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This Month in Archives of General Psychiatry
April 2004

This Month in Archives of General Psychiatry

Arch Gen Psychiatry. 2004;61(4):333. doi:10.1001/archpsyc.61.4.333

Williams et al Article report a haplotype ofthe gene encoding dystrobrevin binding protein (DTNBP1)associated with increased risk of schizophrenia and 2 haplotypes associatedwith reduced risk in more than 700 control subjects and subjects with schizophreniafrom the United Kingdom. The authors were able to replicate these findingsin independent samples from Ireland. The common protective haplotype was alsoassociated with higher education achievement, suggesting that the effect ofthis haplotype may be mediated by an influence on intelligence.

To determine the magnitudes of the genetic and environmental contributionsto hippocampal volume reduction in schizophrenia, van Erp et al Article appliedmixed-model regression, intraclass correlation, and variance components analysesto hippocampal volumes of twins with schizophrenia and matched healthy controltwins, as measured from high-resolution magnetic resonance imaging results.Hippocampal volumes in the healthy twins appeared to be highly heritable (ie,h2 = 71%), whereas those in twins discordant for schizophreniawere also heritable (ie, h2 = 42%) but were subject to greatermodulation by environmental factors compared with healthy twins.

In a longitudinal study of 50 087 male Swedish conscripts, Zammitet al Article report that low IQ is associated withan increased risk of developing schizophrenia, other nonaffective psychoticdisorders, and severe depression across a 27-year follow-up period. Risk ofschizophrenia was spread across the whole IQ range. However, there was noassociation between IQ and risk of bipolar disorder, indicating possible differencesin some areas of the neurodevelopmental etiology of these disorders.

Grant et al Article found that the co-occurrenceof DSM-IV alcohol and drug use disorders and personalitydisorders was pervasive in the US general population. Associations betweenthese Axis I and Axis II disorders were overwhelmingly positive and significant,and the strength of these associations varied among men and women. The resultshighlight the need for further research on the underlying structures of thesedisorders and the treatment implications of these disorders when comorbid.

Tiemeier et al Article investigated the relationbetween atherosclerosis and depression in a population-based study of 4019elderly individuals. Atherosclerosis was assessed at 5 different locations.More severe extracoronary atherosclerosis was associated with a higher prevalenceof depressive disorders; the prevalence increased by 30% per standard deviationof atherosclerosis measure. Further, they observed a strong relationship betweensevere coronary and aortic calcifications and depressive disorders. The findingsare compatible with the vascular depression hypothesis.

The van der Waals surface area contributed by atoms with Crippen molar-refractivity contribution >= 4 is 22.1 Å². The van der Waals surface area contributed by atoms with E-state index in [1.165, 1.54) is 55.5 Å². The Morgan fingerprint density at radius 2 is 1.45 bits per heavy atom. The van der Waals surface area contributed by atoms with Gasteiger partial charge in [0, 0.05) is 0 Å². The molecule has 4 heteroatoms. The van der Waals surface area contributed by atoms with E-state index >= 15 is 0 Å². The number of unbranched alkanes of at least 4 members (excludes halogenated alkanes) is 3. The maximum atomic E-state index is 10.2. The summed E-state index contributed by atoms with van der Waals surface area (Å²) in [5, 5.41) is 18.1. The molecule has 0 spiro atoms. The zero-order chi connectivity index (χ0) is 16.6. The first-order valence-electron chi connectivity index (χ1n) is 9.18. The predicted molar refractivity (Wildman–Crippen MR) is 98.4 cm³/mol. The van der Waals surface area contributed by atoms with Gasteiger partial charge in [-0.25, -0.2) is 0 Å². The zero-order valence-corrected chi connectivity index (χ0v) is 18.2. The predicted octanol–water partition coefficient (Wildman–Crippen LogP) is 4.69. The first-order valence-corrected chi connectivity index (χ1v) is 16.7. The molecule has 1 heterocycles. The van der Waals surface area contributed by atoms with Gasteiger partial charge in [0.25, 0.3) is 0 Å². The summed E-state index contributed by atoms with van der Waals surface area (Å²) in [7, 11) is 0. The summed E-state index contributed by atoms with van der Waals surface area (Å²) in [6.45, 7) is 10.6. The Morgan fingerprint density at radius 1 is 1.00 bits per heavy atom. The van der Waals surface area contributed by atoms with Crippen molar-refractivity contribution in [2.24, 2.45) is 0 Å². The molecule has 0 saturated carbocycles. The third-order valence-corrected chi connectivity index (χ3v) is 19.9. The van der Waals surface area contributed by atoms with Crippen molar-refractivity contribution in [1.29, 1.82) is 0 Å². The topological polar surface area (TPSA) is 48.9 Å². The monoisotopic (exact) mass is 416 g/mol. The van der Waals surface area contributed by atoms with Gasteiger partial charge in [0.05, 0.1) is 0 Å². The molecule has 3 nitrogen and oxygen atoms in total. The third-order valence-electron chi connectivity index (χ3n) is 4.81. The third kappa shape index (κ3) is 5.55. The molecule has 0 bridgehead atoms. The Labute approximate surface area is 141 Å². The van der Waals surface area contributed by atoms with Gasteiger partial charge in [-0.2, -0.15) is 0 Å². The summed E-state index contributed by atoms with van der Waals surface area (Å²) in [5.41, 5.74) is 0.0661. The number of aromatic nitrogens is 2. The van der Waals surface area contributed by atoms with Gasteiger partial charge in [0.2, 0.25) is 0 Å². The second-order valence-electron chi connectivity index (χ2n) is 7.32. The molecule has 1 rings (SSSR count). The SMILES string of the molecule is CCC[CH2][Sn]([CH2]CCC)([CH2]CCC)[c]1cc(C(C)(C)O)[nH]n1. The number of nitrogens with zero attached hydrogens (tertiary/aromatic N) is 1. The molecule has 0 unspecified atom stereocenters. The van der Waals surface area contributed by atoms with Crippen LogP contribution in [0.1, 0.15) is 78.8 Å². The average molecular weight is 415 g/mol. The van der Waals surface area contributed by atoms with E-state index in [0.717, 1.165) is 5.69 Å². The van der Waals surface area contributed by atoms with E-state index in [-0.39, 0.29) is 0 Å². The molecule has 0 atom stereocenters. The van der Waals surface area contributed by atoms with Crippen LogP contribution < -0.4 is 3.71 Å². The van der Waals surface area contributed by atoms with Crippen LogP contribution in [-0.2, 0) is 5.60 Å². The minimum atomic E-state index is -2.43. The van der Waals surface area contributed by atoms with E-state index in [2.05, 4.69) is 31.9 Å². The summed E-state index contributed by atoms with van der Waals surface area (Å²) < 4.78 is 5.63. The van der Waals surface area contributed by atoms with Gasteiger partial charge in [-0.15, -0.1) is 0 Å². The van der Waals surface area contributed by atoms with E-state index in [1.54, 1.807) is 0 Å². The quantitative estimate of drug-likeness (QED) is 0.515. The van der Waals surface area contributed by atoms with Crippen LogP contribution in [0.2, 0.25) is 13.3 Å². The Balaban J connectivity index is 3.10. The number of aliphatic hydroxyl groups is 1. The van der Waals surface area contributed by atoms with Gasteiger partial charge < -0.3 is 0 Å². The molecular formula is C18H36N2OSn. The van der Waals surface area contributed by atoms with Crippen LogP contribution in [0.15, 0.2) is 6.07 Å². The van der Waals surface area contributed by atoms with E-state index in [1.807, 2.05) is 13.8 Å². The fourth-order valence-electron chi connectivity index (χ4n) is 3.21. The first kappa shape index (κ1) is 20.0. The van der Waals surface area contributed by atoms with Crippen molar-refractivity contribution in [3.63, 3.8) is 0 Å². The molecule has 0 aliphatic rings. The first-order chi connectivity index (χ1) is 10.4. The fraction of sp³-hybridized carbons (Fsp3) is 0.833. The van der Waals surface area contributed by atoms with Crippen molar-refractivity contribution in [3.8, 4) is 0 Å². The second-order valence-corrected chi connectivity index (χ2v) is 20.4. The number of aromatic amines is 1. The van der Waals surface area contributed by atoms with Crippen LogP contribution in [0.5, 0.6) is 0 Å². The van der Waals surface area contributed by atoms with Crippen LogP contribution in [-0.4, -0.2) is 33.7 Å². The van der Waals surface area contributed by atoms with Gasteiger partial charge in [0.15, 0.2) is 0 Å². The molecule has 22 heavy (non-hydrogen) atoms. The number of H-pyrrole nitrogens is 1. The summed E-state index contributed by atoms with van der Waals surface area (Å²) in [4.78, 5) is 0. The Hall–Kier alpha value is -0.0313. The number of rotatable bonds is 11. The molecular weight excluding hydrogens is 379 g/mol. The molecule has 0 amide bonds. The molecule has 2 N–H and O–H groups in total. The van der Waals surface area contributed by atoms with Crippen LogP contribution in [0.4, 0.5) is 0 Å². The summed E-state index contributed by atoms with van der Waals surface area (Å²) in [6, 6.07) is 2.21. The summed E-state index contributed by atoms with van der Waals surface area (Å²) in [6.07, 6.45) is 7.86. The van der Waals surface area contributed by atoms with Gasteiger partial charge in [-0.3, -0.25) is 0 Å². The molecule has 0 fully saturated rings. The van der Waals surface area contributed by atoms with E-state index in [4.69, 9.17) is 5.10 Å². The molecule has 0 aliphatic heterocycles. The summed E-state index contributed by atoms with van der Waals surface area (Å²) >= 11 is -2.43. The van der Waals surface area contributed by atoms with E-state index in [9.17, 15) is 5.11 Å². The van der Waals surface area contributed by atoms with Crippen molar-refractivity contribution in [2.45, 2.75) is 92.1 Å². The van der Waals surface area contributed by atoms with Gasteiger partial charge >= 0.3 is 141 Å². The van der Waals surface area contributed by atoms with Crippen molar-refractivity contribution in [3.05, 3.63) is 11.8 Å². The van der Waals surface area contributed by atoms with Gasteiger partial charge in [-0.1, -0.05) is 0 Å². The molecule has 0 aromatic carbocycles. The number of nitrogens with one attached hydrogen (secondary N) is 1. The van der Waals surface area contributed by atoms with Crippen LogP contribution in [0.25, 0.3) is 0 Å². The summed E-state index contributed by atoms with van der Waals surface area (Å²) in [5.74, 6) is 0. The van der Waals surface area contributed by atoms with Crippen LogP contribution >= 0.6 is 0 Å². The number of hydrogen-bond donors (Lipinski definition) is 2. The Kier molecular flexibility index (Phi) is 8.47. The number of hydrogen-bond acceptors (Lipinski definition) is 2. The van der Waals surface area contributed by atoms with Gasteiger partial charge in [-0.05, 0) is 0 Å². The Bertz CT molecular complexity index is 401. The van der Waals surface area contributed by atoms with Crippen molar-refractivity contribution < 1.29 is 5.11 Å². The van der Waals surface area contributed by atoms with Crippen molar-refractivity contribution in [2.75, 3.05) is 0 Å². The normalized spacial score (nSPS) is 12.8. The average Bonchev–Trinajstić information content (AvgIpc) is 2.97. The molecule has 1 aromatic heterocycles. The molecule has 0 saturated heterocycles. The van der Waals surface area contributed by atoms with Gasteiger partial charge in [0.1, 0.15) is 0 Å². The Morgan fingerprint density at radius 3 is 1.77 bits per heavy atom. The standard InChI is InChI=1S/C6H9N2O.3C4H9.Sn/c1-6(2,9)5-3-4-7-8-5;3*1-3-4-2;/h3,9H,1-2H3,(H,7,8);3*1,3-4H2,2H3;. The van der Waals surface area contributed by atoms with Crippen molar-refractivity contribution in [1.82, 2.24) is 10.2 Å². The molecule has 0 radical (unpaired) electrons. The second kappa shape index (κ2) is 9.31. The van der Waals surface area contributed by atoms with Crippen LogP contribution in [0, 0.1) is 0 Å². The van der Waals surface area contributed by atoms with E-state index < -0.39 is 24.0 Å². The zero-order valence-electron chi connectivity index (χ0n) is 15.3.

Quality improvement programs for depression in primary care can improvepatient outcomes up to 28 months, but are there long-term benefits for patients?In this issue, Wells et al Article provide new evidencefrom the Partners in Care study that benefits for patients of short-term quality-improvementprograms can last up to 5 years while reducing ethnic disparities in outcomesand improving the equity of care.

The report by Ormel et al Article , based on NEMESISdata, strongly suggests that psychosocial disability after remission froma unipolar major depressive episode largely reflects the continuation of premorbidpsychosocial disability. Disability that developed during the major depressiveepisode did not persist routinely beyond recovery except in a severe recurrentepisode. The analysis also showed that within-subject premorbid-postmorbidcomparisons are sensitive to state effects of prodromal and residual symptoms.

Trauma can precipitate posttraumatic stress disorder (PTSD), which hasbeen linked to changes in the levels of the adrenal stress hormones cortisoland catecholamine. Young and Breslau Article examinethese hormone profiles in persons never exposed to trauma and persons exposedto trauma with and without PTSD in representative groups drawn from an ongoingepidemiological community sample. Posttraumatic stress disorder was associatedwith increased catecholamine excretion levels but normal cortisol excretionlevels. The presence of lifetime comorbid depression resulted in increasedcortisol excretion levels in the PTSD group.

Abram et al Article assessed trauma and posttraumaticstress disorder (PTSD) in a sample of 1829 detained youth. Most detainees(92.5%) reported 1 or more traumatic experiences; 11.2% met criteria for PTSDin the past year. Witnessing violence was the most common precipitating trauma.Trauma and PTSD appear to be more prevalent among juvenile detainees thanin community samples. Timely interventions may avert subsequent and oftenchronic social problems common among youth exposed to trauma.

McRae et al Article examined quality of lifein a double-blind sham-surgery controlled trial designed to determine theeffectiveness of transplantation of human embryonic dopamine neurons intothe brains of persons with advanced Parkinson disease. During the 1-year periodof the trial, there were more differences and changes among perceived treatmentgroups than among the actual surgery groups in ratings by both patients andmedical staff. Results indicate that the placebo effect was very strong inthis study.